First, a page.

Writing a novel—any writing in fact—is a complex mix of many different processes; plotting, structural design, constructing themes and visions, discovering unique plot twists…it’s never simply putting pen to paper or fingers to keyboard. There’s editing too, and in some situations a good editor can tease out an author’s ideas to produce a work of art that is more intelligible. This is more akin to a record producer who tinkers and cleans, tidying the work as it exists on the page.

Collaborwriting as a group can help to avoid common pitfalls of writing such as a loss of confidence in your ability and becoming overcritical of your work. I know first hand how debilitating these moments can be. Human nature and an environment of trust will ensure we do not become too critical of a collaborative work. Group dynamics can also foster supportive behaviors; lifting members out of their low points and at other times they can stand on each others shoulders to reach heights not possible alone.

A moment of genuine collaborative writing, or “Collaborwriting”, occurs off the page when two minds collide and meld together two form something unique. An early theory about the formation of Miranda, a moon of Uranus, suggested it was formed by the collision of two planetesimal bodies melding to form a single moon. Hugo and Nebula award winning author Kim Stanley Robinson used Miranda’s unique geological history to highlight and suggest the human mind is the integral part of environmental beauty:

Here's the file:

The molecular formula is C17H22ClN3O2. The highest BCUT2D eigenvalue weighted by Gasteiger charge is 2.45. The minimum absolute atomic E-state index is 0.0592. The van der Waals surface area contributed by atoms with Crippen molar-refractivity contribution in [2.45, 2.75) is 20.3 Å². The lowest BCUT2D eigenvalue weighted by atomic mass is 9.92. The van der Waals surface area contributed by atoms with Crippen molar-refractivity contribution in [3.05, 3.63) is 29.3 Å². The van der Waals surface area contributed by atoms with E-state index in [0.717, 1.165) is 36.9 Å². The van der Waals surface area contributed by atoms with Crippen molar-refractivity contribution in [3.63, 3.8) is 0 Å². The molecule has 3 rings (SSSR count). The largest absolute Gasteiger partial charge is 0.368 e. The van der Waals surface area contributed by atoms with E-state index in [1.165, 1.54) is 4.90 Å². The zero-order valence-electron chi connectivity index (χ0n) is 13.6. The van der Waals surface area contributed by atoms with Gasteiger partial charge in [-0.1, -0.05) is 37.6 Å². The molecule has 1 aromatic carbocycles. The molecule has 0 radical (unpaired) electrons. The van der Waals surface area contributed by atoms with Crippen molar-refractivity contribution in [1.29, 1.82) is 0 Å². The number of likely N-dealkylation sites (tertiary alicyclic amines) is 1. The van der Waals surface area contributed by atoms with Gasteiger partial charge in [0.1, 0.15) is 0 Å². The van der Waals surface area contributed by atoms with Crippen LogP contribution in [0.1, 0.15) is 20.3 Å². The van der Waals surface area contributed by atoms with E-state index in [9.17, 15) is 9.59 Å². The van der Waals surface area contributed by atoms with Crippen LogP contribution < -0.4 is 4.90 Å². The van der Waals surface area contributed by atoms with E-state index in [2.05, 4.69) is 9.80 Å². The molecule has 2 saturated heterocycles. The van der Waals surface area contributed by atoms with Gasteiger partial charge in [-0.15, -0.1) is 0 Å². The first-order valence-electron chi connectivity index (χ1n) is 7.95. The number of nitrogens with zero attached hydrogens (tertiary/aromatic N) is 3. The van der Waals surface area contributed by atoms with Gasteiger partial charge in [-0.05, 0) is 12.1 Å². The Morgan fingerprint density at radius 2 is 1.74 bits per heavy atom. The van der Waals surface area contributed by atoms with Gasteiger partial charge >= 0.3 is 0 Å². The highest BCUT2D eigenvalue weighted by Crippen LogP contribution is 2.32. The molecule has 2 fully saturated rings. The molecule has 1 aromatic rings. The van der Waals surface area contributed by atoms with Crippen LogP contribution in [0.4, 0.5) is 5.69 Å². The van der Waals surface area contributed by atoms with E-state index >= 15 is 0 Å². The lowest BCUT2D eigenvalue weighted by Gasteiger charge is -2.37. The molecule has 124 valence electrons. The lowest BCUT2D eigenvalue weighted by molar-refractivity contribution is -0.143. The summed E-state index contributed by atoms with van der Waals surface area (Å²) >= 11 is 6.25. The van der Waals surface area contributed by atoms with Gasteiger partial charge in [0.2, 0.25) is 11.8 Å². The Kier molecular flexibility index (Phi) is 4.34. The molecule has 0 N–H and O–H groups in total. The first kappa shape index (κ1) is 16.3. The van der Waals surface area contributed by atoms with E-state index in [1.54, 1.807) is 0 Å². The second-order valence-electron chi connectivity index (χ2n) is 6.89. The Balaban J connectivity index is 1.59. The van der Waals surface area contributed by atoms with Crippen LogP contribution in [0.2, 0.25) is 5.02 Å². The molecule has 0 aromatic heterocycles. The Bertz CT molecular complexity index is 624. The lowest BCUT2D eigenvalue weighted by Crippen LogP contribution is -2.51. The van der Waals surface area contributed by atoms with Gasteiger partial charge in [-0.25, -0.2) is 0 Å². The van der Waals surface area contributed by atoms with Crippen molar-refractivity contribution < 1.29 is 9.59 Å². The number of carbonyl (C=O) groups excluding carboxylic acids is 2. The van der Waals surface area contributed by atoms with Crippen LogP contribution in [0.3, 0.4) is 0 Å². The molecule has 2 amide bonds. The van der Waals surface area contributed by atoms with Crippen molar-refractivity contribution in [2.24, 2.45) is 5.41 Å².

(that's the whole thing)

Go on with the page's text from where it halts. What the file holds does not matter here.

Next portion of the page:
After that they hiked down the spine of the buttress in silence. Over the course of the day they descended to Bottoms Landing. Now they were a kilometre below the rims of the chasm, and the sky was a starry band overhead; Uranus fat in the middle of it, the sun a blazing jewel just to one side. Under this gorgeous array the depth of the rift was sublime, astonishing; again Zo felt herself to be flying.

“You’ve located intrinsic worth in the wrong place,” she said to all of them… “It’s like a rainbow. Without an observer at a twenty three degree angle to the light being reflected off a cloud of spherical droplets, there is no rainbow. The whole universe is like that. Our spirits stand at a twenty three degree angle to the universe. There is some new thing created at the contact of photon and retina, some space created between rock and mind. Without mind there is no intrinsic worth.” – Blue Mars (Pages 435-436).

Further illustrating Robinson’s metaphor, the intrinsic beauty of good writing is not contained on the page, that is just ink and paper, and it is not the words and punctuation we craft as writers, it is the thoughts and feelings the writing manifests in the reader’s mind. I’m not suggesting that this higher plane of communication is unachievable when writing in isolation, but that through collaboration we open up possibilities and manifest ideas and concepts that could not be formed by any singular sentient mind.